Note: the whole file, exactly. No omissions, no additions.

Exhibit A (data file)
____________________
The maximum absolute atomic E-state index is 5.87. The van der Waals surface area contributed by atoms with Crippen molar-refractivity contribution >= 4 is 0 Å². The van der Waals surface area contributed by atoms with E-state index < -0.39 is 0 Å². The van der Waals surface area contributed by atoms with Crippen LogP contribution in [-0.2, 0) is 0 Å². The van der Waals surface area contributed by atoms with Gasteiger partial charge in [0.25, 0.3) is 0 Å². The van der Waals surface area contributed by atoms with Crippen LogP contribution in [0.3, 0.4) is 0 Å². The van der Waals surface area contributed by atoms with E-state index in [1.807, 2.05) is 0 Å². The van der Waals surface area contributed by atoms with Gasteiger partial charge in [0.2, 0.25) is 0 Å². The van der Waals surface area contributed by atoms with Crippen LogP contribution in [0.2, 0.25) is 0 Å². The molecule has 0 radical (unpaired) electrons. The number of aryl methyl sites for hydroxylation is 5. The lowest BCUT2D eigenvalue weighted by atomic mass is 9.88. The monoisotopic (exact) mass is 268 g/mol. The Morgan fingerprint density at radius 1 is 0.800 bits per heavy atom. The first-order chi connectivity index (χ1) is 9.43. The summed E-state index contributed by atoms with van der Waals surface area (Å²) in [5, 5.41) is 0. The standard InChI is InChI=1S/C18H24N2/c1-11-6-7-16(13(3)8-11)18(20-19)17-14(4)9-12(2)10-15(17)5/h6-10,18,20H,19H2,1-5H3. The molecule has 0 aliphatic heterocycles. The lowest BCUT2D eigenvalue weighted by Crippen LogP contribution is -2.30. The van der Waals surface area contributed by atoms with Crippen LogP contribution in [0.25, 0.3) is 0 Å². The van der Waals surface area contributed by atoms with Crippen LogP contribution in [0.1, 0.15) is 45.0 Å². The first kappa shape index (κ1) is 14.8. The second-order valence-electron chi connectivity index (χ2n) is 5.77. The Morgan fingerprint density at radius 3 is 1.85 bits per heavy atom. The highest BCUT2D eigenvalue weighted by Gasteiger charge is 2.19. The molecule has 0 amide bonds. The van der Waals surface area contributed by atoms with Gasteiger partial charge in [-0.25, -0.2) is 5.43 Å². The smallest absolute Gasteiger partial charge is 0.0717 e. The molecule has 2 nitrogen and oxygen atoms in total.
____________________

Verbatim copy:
The maximum absolute atomic E-state index is 5.87. The van der Waals surface area contributed by atoms with Crippen molar-refractivity contribution >= 4 is 0 Å². The van der Waals surface area contributed by atoms with E-state index < -0.39 is 0 Å². The van der Waals surface area contributed by atoms with Crippen LogP contribution in [-0.2, 0) is 0 Å². The van der Waals surface area contributed by atoms with Gasteiger partial charge in [0.25, 0.3) is 0 Å². The van der Waals surface area contributed by atoms with Crippen LogP contribution in [0.3, 0.4) is 0 Å². The van der Waals surface area contributed by atoms with E-state index in [1.807, 2.05) is 0 Å². The van der Waals surface area contributed by atoms with Gasteiger partial charge in [0.2, 0.25) is 0 Å². The van der Waals surface area contributed by atoms with Crippen LogP contribution in [0.2, 0.25) is 0 Å². The molecule has 0 radical (unpaired) electrons. The number of aryl methyl sites for hydroxylation is 5. The lowest BCUT2D eigenvalue weighted by atomic mass is 9.88. The monoisotopic (exact) mass is 268 g/mol. The Morgan fingerprint density at radius 1 is 0.800 bits per heavy atom. The first-order chi connectivity index (χ1) is 9.43. The summed E-state index contributed by atoms with van der Waals surface area (Å²) in [5, 5.41) is 0. The standard InChI is InChI=1S/C18H24N2/c1-11-6-7-16(13(3)8-11)18(20-19)17-14(4)9-12(2)10-15(17)5/h6-10,18,20H,19H2,1-5H3. The molecule has 0 aliphatic heterocycles. The lowest BCUT2D eigenvalue weighted by Crippen LogP contribution is -2.30. The van der Waals surface area contributed by atoms with Crippen LogP contribution in [0.25, 0.3) is 0 Å². The van der Waals surface area contributed by atoms with Crippen LogP contribution in [0.1, 0.15) is 45.0 Å². The first kappa shape index (κ1) is 14.8. The second-order valence-electron chi connectivity index (χ2n) is 5.77. The Morgan fingerprint density at radius 3 is 1.85 bits per heavy atom. The highest BCUT2D eigenvalue weighted by Gasteiger charge is 2.19. The molecule has 0 amide bonds. The van der Waals surface area contributed by atoms with Gasteiger partial charge in [-0.25, -0.2) is 5.43 Å². The smallest absolute Gasteiger partial charge is 0.0717 e. The molecule has 2 nitrogen and oxygen atoms in total.